“The entire row in front of it is just his secretaries. ” Jacko and I counted five cubicles. That meant five secretaries. People were calmer here, I noticed. No one was hurried. No one was shouting. And hardly anyone wore white. PInks and hot purples, and blues! Oh, so many blues! A red scarf, silver somewhere… It hardly looked like an office.
“Some say they made this place just because he wanted to sit somewhere that was ‘office’. All the work gets done downstairs anyway. And it all depends on how much we guys sell, in the end.”
We retraced our steps. And daddy had an idea. “You wait here a minute. I’ll be back.” And off he ran to the miniscule room, and we stood waiting.
Daddy was walking proud again. I couldn’t stop from smiling. Jacko was looking up but that was all. The idea was spectacular. And we shouldn’t have judged daddy already.
Daddy was taking us to a sell. He was taking us to one of the ‘easy’ customers, he said, so we could see him at “the real work”.
“Watch and learn” he had said again.
We were walking with our backs to the sun now, no daddy did not get any angel lining- but I knew better. My daddy was MY daddy. Even in human form.
Daddy rung the bell at a small, dull house… I had never seen that part of town before. The houses were too small. “We call them the Weasies. They’re easy to sell to. The whole damn place is vulnerable!” Daddy laughed and I didn’t understand anything.
I looked at the small house. Daddy had once told me that to maintain an insurance some money had to be paid regularly. I wondered where the owners of that dinghy place would buy the insurance from, let alone pay the premium.
An old woman opened the door. “Ye-es?” she moaned. This was an easy customer?
“Hello Ma’am. I’m from Alpha Insurance. Could I have a few minutes of your time?” Daddy smiled. I stared. When did he ever talk like that?!
“I don’t want no insurance.” The old lady said plainly.
“I don’t intend to sell you any. But I would like to talk to you, Ma’am.”
“Okay, speak.” She folded her arms, and eyes Jacko and me curiously. Not an usual sales-party, I know.
“We have this record back at Alpha Insurance. I understand that you live here with your husband- Bill Getz? And you’re both above seventy? Well, ma’am, I saw those records today. And I must say… I am concerned for your safety.”The woman frowned.
“I have a mother, Ma’am. She’s about your age. I can’t begin to think how lost I’ll leave her if I- die before her. And then I saw your file. The horrors that could be in your life… should your husband…” I looked at Jacko. He was startled too. We had never heard daddy talk about granny before. Not since she had died two years ago.
“Sit down son.” She said.
“I hope you don’t mind my bringing along my kids… they just- didn’t want to stay at home today… it gets pretty alone there…”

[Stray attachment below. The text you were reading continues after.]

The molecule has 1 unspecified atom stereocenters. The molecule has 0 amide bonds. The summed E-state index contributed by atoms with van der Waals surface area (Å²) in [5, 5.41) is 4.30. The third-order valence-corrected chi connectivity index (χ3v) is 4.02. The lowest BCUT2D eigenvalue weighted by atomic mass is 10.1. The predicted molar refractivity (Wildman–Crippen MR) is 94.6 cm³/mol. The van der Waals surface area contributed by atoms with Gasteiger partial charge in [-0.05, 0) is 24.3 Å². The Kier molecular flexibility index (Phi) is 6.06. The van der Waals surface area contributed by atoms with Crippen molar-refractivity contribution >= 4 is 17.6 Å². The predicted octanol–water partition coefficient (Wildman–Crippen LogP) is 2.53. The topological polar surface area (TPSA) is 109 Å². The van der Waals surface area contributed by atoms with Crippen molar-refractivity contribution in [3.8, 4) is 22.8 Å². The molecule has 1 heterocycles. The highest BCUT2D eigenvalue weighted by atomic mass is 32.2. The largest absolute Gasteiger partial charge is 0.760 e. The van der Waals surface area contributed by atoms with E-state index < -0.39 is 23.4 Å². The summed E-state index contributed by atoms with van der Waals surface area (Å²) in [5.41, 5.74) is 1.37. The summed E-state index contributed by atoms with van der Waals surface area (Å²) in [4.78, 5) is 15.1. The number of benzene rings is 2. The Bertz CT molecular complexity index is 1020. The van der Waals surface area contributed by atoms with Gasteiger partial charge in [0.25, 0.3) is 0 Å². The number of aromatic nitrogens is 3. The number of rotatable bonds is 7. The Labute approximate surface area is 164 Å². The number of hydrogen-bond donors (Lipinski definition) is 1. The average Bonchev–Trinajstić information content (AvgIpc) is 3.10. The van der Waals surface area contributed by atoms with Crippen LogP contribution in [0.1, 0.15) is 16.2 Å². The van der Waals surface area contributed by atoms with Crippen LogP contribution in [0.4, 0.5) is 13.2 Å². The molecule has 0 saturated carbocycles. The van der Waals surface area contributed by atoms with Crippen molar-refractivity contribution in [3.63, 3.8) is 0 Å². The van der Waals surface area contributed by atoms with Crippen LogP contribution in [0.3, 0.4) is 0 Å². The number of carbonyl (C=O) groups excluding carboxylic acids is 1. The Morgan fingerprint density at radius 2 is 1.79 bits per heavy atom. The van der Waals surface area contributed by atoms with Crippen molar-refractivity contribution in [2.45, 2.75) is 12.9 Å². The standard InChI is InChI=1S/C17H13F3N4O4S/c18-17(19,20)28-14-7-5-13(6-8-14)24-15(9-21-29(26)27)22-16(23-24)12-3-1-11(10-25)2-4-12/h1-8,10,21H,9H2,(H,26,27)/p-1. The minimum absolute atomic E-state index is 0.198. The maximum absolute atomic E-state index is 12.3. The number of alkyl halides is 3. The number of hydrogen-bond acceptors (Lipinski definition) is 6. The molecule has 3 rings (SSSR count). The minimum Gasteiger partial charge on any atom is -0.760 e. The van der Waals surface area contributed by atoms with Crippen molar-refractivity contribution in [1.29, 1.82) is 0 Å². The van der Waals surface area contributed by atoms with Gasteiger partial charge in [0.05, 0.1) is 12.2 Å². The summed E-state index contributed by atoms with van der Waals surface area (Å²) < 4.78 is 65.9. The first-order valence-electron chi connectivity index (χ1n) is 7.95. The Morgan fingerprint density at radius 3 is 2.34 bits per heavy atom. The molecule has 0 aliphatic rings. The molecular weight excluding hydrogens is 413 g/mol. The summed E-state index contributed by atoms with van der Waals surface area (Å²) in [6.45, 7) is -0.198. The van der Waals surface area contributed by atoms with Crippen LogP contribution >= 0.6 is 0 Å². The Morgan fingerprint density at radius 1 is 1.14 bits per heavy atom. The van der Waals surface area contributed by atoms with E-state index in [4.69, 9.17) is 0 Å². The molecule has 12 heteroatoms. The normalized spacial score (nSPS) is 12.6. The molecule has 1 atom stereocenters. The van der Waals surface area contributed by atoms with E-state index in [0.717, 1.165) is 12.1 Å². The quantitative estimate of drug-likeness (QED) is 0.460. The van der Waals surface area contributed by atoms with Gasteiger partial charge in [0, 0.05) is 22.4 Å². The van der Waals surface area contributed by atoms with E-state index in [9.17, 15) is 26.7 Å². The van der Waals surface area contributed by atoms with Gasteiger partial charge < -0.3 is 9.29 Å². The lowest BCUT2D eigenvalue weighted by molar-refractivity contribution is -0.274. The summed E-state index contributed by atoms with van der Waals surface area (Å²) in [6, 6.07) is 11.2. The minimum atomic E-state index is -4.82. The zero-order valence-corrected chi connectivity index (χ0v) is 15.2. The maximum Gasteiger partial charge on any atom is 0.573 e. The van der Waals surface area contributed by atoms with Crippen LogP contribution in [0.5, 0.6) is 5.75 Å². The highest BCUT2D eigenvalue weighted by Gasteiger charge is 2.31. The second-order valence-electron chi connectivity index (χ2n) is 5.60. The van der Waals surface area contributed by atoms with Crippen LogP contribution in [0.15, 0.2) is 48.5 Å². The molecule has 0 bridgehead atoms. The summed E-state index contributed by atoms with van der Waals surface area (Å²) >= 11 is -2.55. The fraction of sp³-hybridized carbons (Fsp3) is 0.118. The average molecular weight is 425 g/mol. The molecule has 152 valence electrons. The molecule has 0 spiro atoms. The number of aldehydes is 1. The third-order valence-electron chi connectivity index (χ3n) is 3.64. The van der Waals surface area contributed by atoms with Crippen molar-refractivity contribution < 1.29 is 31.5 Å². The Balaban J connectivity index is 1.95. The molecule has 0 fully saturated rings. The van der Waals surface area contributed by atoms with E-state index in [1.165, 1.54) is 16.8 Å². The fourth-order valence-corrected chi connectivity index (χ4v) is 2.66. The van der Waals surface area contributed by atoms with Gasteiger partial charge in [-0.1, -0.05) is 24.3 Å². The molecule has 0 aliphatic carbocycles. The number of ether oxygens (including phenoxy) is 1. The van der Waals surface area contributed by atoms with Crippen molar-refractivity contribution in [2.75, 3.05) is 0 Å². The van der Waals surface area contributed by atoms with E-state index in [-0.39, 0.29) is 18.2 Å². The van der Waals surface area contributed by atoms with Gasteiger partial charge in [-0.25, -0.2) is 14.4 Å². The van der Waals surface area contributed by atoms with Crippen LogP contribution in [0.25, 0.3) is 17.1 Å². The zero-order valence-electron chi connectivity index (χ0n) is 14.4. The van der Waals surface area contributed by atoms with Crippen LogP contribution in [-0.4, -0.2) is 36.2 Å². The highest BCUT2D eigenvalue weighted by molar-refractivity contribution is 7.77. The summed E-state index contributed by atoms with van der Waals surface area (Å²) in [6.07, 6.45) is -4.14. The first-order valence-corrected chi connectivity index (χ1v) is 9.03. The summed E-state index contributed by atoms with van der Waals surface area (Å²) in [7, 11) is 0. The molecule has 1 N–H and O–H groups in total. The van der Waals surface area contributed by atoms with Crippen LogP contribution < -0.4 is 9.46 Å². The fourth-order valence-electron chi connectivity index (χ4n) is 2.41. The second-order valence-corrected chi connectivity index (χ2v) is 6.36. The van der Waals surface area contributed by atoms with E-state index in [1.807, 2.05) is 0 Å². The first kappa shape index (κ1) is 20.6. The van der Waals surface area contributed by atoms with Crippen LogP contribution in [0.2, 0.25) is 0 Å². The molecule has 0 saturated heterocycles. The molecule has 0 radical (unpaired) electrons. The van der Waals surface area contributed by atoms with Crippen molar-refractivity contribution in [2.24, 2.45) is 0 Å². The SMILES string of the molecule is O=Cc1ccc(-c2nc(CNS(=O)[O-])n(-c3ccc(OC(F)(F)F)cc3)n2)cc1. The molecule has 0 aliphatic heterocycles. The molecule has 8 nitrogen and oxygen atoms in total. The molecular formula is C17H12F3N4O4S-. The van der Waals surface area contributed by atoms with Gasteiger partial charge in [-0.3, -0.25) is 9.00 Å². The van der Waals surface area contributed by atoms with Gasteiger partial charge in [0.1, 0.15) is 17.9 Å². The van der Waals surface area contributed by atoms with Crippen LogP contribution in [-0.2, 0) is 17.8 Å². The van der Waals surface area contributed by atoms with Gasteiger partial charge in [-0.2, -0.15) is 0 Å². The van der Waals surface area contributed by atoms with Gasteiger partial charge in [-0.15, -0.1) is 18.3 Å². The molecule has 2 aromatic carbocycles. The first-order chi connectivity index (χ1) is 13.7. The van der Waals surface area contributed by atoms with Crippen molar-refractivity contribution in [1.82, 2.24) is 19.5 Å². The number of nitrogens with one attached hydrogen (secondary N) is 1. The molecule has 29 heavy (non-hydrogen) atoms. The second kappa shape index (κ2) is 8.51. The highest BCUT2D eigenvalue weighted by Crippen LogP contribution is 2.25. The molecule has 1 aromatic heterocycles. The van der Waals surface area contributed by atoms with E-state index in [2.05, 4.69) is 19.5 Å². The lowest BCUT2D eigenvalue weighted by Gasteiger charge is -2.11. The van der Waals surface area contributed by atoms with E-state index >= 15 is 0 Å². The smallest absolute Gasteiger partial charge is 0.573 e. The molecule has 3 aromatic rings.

The woman was nodding.
“Ma’am, I’ll get to the point. I don’t like to see that people are in danger. That’s why I came here. I don’t want to thrust an insurance policy on you, but I just want to make sure you have the resources for any kind of situation.”
“I understand Bill works at the bank?” She nodded.
“Ma’am, though I hope it doesn’t happen… I wouldn’t trust the bank right now. Things are showing clear signs of a Depression and bank turnouts haven’t been near good for months. They might soon be outsourcing their branches.”
The woman drew in breath quickly. A hand went up to the chest. “My! Bill was saying the bank was getting funny businesses nowadays. They must be renting out!”
I understood nothing, but it was clear that daddy was happy. But if he hadn’t come to sell insurance, why were we here?
“Now, I must suggest some security for your family ma’am. I mean, I look at these figures in the newspaper everyday… so many people jumping off rooftops, the accidents, the helplessness. And what with massive unemployment, and poverty and then the needs… I think you’re very deep in trouble.”
Was she, I thought. I heard food cooking in the kitchen. Her house, though small, was comfortable. Pictures of her kids covered the walls. But then, what did I know? Daddy must be right.
“Yes I am…” I heard her whisper, her eyes glazed and staring…
Daddy shifted suddenly.
“There’s another reason I came to you today, Ma’am… Every time I think about it, it saddens me so much. I used to work at a store once. It wasn’t a big job, but we were happy. My wife would take of the kids and every evening I would come to my small flat and sit with my family. But then the stores closed downand suddenly we were poor. And then, my wife.. my wife, died of asthma. I couldn’t do anything. I just… I wished I had a policy or something because then it would have been so easy for her to be alive…”
The woman was crying. Jacko’s eyes was wide. Daddy had another wife? We had step-siblings?!
The woman grabbed me in a hug suddenly. “Oh the poor dears! How bad!” She wailed.
Wait, my mommy’s not dead. It’s his first wife…. but I couldn’t say anything.
“Son, I think I want to buy some insurance now.”
Daddy had crossed the street when Jacko and I realised it was over and ran out after him. We wanted explanation.
“Daddy, mommy isn’t dead!” I whispered, as if revealing a secret he didn’t know.
“And granny is!” joined Jacko.
“What? Of course… Oh, I was just selling it to her.”
“You lied?” I was shocked.
“Is mommy dead, Jenny? No. Then yes, I lied. I got to do it. It’s how you play it.”
“So the company lies?” I asked, not wanting to discuss mommy’s death anymore.
“Insurance is a lie! It’s a gamble. Why will anyone buy it if they think they are safe and comfortable?!”
“So you fool people for your business?” Jacko asked, disgusted.
“Hey. What are you guys angry about? If the folks are stupid enough to listen to some sob story and be influenced, I’m gonna do my business!” Daddy laughed.
“Does everyone do that, at the company?” I asked meekly.
“No… that’s just my style. And it’s different with those up-street houses. There you got to talk all about money and management and more money. Half the Life insurance sells because the family will get more money after the father’s death…”